“Slow, corrupt and expensive is no way to run a state government.” That’s what Pittsburgh Post Gazette columnist Brian O’Neill wrote recently about the Pennsylvania Legislature.
The state budget remains unset three months past deadline. O’Neill bemoaned that for the seventh consecutive year “America’s Largest Full-Time State Legislature has been unable to perform its principal task on time.”
What a mess! What to do?
O’Neill suggests cutting the 253-member legislature down to 201. He points out that this 20 percent cut would translate to savings of $60 million dollars or more a year.
Sounds good: Fewer politicians, less cost. But reducing the number of legislators won’t solve the problem. It may make it worse.
A Pennsylvania senator represents 250,000 citizens, a representative only 61,000. Compare that to California, where a state senator represents more than 900,000 people and a representative 460,000. And California’s budget is a bigger mess.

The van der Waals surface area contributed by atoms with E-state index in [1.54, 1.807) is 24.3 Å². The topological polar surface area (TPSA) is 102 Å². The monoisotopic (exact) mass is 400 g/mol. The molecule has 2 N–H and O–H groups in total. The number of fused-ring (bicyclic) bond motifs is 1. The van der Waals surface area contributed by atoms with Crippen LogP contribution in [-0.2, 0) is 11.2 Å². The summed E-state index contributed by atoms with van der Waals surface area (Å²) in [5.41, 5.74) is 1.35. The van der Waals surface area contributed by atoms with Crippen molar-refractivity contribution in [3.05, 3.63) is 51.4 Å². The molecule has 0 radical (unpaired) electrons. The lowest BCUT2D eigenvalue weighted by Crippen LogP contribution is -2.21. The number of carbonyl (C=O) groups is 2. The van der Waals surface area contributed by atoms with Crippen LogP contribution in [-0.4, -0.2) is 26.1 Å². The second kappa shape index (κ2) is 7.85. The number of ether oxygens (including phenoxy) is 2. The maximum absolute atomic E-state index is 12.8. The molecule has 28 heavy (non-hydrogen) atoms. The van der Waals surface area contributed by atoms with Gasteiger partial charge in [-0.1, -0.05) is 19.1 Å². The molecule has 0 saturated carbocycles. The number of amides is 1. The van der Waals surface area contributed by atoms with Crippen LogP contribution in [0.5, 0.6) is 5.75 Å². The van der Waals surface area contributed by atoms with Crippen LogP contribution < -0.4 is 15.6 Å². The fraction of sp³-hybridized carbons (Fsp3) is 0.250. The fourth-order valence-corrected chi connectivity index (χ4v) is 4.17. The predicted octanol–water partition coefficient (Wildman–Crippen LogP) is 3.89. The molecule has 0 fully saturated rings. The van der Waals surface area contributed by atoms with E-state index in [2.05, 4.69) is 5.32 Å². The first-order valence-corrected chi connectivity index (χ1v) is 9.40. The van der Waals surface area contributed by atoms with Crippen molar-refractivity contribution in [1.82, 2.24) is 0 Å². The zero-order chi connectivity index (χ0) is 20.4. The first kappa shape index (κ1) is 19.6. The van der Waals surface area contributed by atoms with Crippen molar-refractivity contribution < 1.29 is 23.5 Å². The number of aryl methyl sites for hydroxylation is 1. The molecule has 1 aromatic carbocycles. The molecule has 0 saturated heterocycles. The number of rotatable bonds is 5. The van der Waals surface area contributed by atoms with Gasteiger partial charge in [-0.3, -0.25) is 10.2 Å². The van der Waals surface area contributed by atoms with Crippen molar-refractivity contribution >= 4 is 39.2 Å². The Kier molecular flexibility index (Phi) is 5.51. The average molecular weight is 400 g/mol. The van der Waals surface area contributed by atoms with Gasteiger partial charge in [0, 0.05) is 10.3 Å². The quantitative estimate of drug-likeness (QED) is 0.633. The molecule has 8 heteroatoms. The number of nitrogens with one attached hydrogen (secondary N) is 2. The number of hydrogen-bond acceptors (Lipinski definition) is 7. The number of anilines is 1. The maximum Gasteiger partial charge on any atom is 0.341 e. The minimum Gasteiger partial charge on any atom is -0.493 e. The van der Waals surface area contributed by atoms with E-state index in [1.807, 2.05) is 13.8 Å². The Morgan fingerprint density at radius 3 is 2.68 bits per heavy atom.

The math is simple: A single citizen’s voice is more pronounced to a Pennsylvania state legislator. The cost to challenge an incumbent is far less, there, as well.
So don’t cut the size of the legislature. But by all means cut the cost.
The problem Pennsylvanians have in reforming their state is that — shockingly — self-interested politicians are resistant to reform, and the voters lack an initiative process to do the job themselves.
This is Common Sense. I’m Paul Jacob.